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Black Republicans Jumping GOP Ship

Black America Web.com, News Report, Michael H. Cottman Posted: Aug 22, 2008

The recent endorsement by seemingly steadfast Republican like former Iowa congressman Jim Leach, who are "crossing the divide of old politics" to support Sen. Barack Obama, has prompted discussion this week about black Republicans who are also crossing party lines to support the Democratic candidate.

High profile black Republicans like former congressman J.C. Watts said he might vote for Obama. Rumors flew last week that former Secretary of State Colin Powell would endorse Obama publicly. All across the country now, there are many black Republicans who may not be as well known as Watts or Powell but may indeed be supporting Obama.

Black conservatives told BlackAmericaWeb.com that they believe many black Republicans will privately cast a vote for Obama in hopes of helping the Illinois Democrat make history as America's first black president. Some blacks in the GOP will even attend next week's Democratic National Convention in Denver to get a first-hand view of history -- although they may not tell folks they're Republican.

Tara Wall, a black conservative, columnist and deputy editorial page editor for the conservative Washington Times, said she personally knows a number of black Republicans who will support Obama -- quietly.

"A lot of black Republicans won't tell you they're supporting Obama," Wall, a former senior advisor to the Republican National Committee.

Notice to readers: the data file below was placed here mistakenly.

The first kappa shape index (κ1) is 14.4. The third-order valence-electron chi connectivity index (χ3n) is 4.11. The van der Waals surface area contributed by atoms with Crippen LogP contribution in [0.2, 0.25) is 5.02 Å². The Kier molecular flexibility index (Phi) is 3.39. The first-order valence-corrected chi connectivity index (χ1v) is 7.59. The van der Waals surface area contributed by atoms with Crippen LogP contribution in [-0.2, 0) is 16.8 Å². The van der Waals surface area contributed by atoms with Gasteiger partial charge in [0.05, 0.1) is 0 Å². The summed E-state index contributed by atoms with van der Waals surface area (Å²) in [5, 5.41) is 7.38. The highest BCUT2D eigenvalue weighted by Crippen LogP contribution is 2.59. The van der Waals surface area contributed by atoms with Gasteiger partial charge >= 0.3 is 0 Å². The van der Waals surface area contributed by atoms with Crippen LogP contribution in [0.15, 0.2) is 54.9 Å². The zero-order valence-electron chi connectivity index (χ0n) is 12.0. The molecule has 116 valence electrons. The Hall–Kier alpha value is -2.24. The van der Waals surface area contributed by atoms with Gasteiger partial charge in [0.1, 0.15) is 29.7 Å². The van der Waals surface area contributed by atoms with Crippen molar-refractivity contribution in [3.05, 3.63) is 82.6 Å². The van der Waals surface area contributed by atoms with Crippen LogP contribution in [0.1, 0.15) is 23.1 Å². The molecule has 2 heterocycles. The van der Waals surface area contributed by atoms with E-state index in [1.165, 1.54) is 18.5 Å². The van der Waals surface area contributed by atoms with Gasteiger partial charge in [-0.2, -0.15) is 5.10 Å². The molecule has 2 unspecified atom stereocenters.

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Wall said Obama, in a tight race with Republican Sen. John McCain, could benefit from the crossing over of black Republicans.

"I think it will be worse for McCain and better for Obama because McCain can't afford to lose any black supporters," she added. "It will be a lot harder for McCain to garner support from African-American conservatives."

It's difficult, said Wall, to figure out exactly how many black conservatives would support Obama and if it would make a noticable difference in the election because there is no accurate data to determine the number of black Republicans since voters don't register by race, Wall said.

"There's no measure for that," she said. "People register only by party affiliation."

Still, Wall explained, more than one million black Republicans voted for President George Bush in 2004, so black conservatives could have some impact on the presidential election in November, especially if the contest is as close as recent polls suggest.

And, she said, Obama will need a large majority of white support to be successful. "He's running for president for all people."

Michael Steele, the former Lt. Gov. of Maryland and chairman of GOPAC, a conservative political action organization, said in a recent interview that he's sticking with McCain despite the many black Republicans who are reportedly torn.

"Im a conservative; Im not grappling with it," Steele told BlackAmericaWeb.com. "Im sure its a real issue for some people, but most black conservatives I talk to do not seem to be struggling with this question."

However, Charles Ellison, chief editor of Blackpolicy.org at the University of Denver Center for African-American Policy, told BlackAmericaWeb.com that defections among black conservatives to Obama was expected.

"It's not a complete surprise to find Republicans defecting to the Democratic side during this election, much of that resulting from the unpopularity of the current president, the state of the economy and an unpopular war," Ellison said.

"There is a clear lack of confidence in Republican leadership, in addition to many younger, 'new-school' Republicans showing open disaffection for the direction of their party, which they think is relying too much on old methods," he said. "Their is also a sense amongst many moderate Republicans -- who hold the key to expanding the party and navigating it out of its current predicament -- that the conservative hold on the party, particularly by evangelists, has put the party into a significant bind. Plus, McCain's infamous temperament rubbed many party leaders and elected officials the wrong way in past years."